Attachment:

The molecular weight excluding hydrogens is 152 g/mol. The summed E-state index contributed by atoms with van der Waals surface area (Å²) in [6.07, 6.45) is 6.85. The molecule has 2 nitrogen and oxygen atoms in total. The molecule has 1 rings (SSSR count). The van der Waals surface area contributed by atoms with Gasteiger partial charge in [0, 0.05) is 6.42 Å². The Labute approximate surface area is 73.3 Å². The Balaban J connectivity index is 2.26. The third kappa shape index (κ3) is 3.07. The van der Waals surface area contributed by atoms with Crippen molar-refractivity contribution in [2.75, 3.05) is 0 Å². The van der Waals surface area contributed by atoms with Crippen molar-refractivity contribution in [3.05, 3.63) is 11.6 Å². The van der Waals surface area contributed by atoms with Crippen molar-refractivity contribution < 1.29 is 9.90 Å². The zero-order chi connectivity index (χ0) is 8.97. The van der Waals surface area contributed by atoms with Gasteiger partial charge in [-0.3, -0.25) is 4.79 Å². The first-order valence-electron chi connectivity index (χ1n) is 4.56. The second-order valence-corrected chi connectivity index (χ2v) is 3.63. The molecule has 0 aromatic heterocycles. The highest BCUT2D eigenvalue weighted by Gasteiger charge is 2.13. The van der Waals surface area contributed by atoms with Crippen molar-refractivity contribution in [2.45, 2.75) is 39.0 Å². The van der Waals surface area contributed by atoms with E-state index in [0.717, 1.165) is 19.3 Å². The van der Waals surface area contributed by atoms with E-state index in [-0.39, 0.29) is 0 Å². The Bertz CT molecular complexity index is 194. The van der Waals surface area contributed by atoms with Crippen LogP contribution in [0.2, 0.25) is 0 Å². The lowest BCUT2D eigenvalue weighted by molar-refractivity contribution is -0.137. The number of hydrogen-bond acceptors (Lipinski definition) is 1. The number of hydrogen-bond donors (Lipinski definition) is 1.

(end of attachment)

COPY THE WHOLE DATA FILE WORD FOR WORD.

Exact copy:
The molecular weight excluding hydrogens is 152 g/mol. The summed E-state index contributed by atoms with van der Waals surface area (Å²) in [6.07, 6.45) is 6.85. The molecule has 2 nitrogen and oxygen atoms in total. The molecule has 1 rings (SSSR count). The van der Waals surface area contributed by atoms with Gasteiger partial charge in [0, 0.05) is 6.42 Å². The Labute approximate surface area is 73.3 Å². The Balaban J connectivity index is 2.26. The third kappa shape index (κ3) is 3.07. The van der Waals surface area contributed by atoms with Crippen molar-refractivity contribution in [2.75, 3.05) is 0 Å². The van der Waals surface area contributed by atoms with Crippen molar-refractivity contribution in [3.05, 3.63) is 11.6 Å². The van der Waals surface area contributed by atoms with Crippen molar-refractivity contribution < 1.29 is 9.90 Å². The zero-order chi connectivity index (χ0) is 8.97. The van der Waals surface area contributed by atoms with Gasteiger partial charge in [-0.3, -0.25) is 4.79 Å². The first-order valence-electron chi connectivity index (χ1n) is 4.56. The second-order valence-corrected chi connectivity index (χ2v) is 3.63. The molecule has 0 aromatic heterocycles. The highest BCUT2D eigenvalue weighted by Gasteiger charge is 2.13. The van der Waals surface area contributed by atoms with Crippen molar-refractivity contribution in [2.45, 2.75) is 39.0 Å². The van der Waals surface area contributed by atoms with E-state index in [0.717, 1.165) is 19.3 Å². The van der Waals surface area contributed by atoms with E-state index in [-0.39, 0.29) is 0 Å². The Bertz CT molecular complexity index is 194. The van der Waals surface area contributed by atoms with Crippen LogP contribution in [0.2, 0.25) is 0 Å². The lowest BCUT2D eigenvalue weighted by molar-refractivity contribution is -0.137. The number of hydrogen-bond acceptors (Lipinski definition) is 1. The number of hydrogen-bond donors (Lipinski definition) is 1.